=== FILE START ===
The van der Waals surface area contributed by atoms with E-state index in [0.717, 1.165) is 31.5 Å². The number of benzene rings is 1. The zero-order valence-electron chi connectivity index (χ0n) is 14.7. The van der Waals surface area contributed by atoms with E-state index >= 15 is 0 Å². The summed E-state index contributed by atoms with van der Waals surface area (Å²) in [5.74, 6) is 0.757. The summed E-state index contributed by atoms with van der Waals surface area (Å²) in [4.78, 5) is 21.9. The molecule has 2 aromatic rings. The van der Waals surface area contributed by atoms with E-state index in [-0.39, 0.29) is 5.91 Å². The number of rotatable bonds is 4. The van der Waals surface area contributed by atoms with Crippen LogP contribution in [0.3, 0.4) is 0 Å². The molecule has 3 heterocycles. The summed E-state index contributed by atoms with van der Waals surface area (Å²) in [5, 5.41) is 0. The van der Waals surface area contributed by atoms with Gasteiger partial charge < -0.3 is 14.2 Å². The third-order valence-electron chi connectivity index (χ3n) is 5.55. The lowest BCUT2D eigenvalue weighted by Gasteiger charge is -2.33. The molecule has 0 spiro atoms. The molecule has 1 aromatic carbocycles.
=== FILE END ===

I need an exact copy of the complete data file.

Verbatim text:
The van der Waals surface area contributed by atoms with E-state index in [0.717, 1.165) is 31.5 Å². The number of benzene rings is 1. The zero-order valence-electron chi connectivity index (χ0n) is 14.7. The van der Waals surface area contributed by atoms with E-state index >= 15 is 0 Å². The summed E-state index contributed by atoms with van der Waals surface area (Å²) in [5.74, 6) is 0.757. The summed E-state index contributed by atoms with van der Waals surface area (Å²) in [4.78, 5) is 21.9. The molecule has 2 aromatic rings. The van der Waals surface area contributed by atoms with E-state index in [-0.39, 0.29) is 5.91 Å². The number of rotatable bonds is 4. The van der Waals surface area contributed by atoms with Crippen LogP contribution in [0.3, 0.4) is 0 Å². The molecule has 3 heterocycles. The summed E-state index contributed by atoms with van der Waals surface area (Å²) in [5, 5.41) is 0. The van der Waals surface area contributed by atoms with Gasteiger partial charge < -0.3 is 14.2 Å². The third-order valence-electron chi connectivity index (χ3n) is 5.55. The lowest BCUT2D eigenvalue weighted by Gasteiger charge is -2.33. The molecule has 0 spiro atoms. The molecule has 1 aromatic carbocycles.